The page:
A city of kings

Rome's first constitution was a monarchy. There are many legends describing the early kings, but little in the way of archaeological evidence and no contemporary written record. The archaic era was hardly a model in wise government. Dates given below for the kings are traditional, not necessarily historical.

The oral tradition credits Romulus with creating three voting tribes – the Latins, Sabines and Etruscans – each split into ten smaller units (curiae), who selected an assembly from among themselves (comitia curiata) to act as a curb on the king’s powers. And it may have been Romulus or his successor, the Sabine Numa Pompilius (715–673 BC), who formed the advisory body of a hundred chosen ‘fathers’ known as the Senate.

Unusually for a monarchy, kingship in Rome was not inheritable. When a king died, the Senate took up the reins of government, with one senator after another holding the office of interrex (between king) for five days until a suitable successor was found. The chosen – Numa – is credited with being a wise and peaceful man. It was said that his wisdom came from the goddess Egeria, who he met on a nightly basis just outside the settlement walls. Thanks to her, he learned the art of foretelling the future from the intestines of cows. In consequence, Pompilius oversaw the creation of major religious institutions. He had the temple of the two-headed god Janus built, established the office and duties of the flamines of Jupiter, Mars and Quirinus, brought the Vestal Virgins to Rome from Alba Longa and created the first calendar, which outlined the days on which religious festivities should occur.

His Latin successor, Tullus Hostilius (673–41), was troubled by border disputes throughout his reign. The more culturally advanced Etruscans of Veii and Fidenae were his most pressing enemies, but Tullus also fought a campaign against Rome’s mother city of Alba Longa. Allies of Rome, the Albans were unreliable. When one Alban king held back troops during a clash between Rome and Fidenae so he could pitch in on the winning side, the victorious Romans tied him between two horse-drawn chariots. As the horses were whipped into action the king was torn in two, viciously symbolising the dilemma of indecision.

The Sabine Ancus Marcius (640–14) also survived a string of conflicts with nearby settlements. He enlarged the city by overwhelming neighbouring villages and relocating their populations to Rome. According to Livy, it was Ancus Marcius who created the office of pontifex maximus, or chief priest. His role was to organise the religious calendar and it became a title hotly sought after in later generations. Interestingly, pontifex maximus literally means ‘great bridge builder’, so it’s legitimate to speculatie that Ancus Marcius was responsible for the first bridge across the Tiber.

The next ruler of Rome was of Etruscan extraction. Yet Tarquinius Priscus (617–579), or Tarquin I, was not an invader but an elected king. Legend tells how Tarquinius and his wife travelled to Rome in search of a fresh start. As they perched on the Janiculum to survey the town across the river, an eagle flew down and snatched the hat from his head. The bird circled overhead for a few moments before diving down to replace the hat. This was interpreted to mean that he would one day rule Rome. The eagle, along with the she-wolf who saved Romulus and Remus, remained a symbol of Rome.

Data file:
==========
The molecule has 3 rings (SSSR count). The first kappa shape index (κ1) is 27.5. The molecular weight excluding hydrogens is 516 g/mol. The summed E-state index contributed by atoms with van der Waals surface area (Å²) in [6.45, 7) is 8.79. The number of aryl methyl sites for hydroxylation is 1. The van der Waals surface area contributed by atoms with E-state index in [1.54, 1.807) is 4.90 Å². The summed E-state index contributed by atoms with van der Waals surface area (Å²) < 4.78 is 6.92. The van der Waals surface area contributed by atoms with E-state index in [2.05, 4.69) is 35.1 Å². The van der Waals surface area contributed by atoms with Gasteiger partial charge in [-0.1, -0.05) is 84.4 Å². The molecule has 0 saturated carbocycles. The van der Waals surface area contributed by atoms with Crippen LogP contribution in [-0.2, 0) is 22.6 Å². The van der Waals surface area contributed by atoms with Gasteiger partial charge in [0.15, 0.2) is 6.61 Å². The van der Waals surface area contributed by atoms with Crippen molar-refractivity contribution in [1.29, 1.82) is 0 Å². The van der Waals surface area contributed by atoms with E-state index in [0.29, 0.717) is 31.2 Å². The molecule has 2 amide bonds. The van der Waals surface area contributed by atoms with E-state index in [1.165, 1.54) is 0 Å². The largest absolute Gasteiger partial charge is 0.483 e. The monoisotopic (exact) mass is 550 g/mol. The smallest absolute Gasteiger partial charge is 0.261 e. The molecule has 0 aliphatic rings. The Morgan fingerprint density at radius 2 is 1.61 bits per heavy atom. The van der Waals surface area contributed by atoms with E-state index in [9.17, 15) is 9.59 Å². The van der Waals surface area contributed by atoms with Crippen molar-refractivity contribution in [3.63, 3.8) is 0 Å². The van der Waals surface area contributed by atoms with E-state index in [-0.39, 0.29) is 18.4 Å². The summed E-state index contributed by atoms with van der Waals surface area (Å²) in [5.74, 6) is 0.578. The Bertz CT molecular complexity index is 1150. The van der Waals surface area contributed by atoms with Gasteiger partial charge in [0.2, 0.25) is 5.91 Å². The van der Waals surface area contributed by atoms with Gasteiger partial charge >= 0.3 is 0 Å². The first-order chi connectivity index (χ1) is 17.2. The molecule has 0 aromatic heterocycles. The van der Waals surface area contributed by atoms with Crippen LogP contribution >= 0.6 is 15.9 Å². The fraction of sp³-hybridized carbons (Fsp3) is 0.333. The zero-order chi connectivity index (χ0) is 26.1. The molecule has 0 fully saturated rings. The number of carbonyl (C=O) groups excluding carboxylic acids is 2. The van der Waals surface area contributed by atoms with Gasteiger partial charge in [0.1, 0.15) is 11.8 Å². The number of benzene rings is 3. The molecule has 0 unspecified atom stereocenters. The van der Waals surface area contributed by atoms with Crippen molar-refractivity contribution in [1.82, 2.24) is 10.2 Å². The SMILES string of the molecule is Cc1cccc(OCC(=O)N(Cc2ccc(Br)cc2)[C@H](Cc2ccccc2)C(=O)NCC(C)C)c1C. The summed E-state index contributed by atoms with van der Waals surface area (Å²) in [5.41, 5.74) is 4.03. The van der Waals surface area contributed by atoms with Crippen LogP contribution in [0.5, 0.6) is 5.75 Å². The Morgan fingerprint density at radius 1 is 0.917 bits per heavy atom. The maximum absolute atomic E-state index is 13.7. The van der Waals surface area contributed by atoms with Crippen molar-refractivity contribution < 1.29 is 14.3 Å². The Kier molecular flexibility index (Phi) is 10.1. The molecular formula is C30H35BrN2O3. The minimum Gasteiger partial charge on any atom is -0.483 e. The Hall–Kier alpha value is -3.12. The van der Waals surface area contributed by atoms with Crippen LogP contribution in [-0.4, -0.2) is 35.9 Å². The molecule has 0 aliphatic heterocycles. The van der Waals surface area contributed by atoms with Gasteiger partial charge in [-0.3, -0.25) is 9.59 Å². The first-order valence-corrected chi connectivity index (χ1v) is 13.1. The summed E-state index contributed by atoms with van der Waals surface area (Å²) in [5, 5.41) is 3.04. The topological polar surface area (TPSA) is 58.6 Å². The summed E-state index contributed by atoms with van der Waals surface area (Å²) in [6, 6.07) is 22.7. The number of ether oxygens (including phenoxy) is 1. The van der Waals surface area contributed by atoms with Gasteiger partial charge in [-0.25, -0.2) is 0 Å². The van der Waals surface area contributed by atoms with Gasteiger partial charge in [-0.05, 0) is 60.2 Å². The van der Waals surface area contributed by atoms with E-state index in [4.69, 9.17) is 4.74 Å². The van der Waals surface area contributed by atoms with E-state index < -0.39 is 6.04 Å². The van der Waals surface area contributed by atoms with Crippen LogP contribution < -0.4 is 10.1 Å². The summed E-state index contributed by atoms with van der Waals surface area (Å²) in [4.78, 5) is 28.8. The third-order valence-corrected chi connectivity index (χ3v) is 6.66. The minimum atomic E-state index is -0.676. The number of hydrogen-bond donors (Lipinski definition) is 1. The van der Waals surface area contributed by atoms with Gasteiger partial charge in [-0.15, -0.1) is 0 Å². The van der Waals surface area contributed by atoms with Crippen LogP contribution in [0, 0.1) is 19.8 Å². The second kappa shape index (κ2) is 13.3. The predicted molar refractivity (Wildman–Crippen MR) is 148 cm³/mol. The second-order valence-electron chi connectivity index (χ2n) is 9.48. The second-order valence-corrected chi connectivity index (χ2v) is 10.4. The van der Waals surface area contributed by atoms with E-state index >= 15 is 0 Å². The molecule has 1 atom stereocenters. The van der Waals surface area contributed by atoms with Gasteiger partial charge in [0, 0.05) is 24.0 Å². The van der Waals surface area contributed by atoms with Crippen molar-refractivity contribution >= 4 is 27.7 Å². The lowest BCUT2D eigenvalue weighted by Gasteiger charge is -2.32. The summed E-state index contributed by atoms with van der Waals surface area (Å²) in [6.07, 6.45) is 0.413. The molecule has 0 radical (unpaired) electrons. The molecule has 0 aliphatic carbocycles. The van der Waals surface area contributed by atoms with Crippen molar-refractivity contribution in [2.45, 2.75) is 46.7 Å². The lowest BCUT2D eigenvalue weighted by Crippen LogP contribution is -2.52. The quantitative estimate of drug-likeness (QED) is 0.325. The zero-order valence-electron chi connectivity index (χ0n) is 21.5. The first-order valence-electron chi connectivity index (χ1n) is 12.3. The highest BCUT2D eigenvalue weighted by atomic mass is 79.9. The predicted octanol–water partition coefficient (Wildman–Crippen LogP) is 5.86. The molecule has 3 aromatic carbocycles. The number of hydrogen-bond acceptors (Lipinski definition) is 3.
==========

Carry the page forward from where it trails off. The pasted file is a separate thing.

The story goes on to tell how Tarquinius became a popular and trusted member of Ancus Marcius’s court and succeeded to the throne on the latter’s death. There is always the possibility this tale was woven to obliterate an unpalatable truth, that a hostile force sent by the militarily superior Etruscans occupied Rome.

His successor, Servius Tullius (579–34), was a slave-turned-ruler who reorganised the Roman army along Greek lines, introducing the phalanx. The Servian Wall, which surrounded the seven hills, was named after him, but is more likely to have been constructed during the Republic in the fourth century BC. Servius also created the comitia centuriata, a new assembly in which citizens were distributed in voting units, called centuries, according to the property and weapons they owned. It operated alongside the comitia curiata but eventually replaced it.

Servius built the goddess Fortuna a temple in the Forum Boarium, and excavations have uncovered the foundations of a temple from this period, the mid-sixth century BC. Servius was murdered, to be replaced without election by his son-in-law Tarquinius Superbus (the Proud), or Tarquin II. Clearly, the character of the later monarchy had changed in that he seized the throne without the consent of either senators or the comitia curiata.

Tarquin II – a tyrant in the Greek mould – wanted absolute power. He launched an all-out attack on the aristocracy, ignored the advice of the senators, and went so far as to have leading members of the Senate put to death.

Tarquin was finally overthrown by a group of senators in a rebellion inspired when his son Sextus raped a noble woman in 509 BC. With his removal, Etruscan influence in Rome was brought to an end, and the city was now ruled by a two-consul system, probably devised while the kings were still in power.

The languages of Italy, 450 BC
Click map for larger, downloadable image

The early growth of the Roman state.
Click map for larger, downloadable image

You are viewing the text version of this site.

To view the full version please install the Adobe Flash Player and ensure your web browser has JavaScript enabled.

Need help? check the requirements page.

Get Flash Player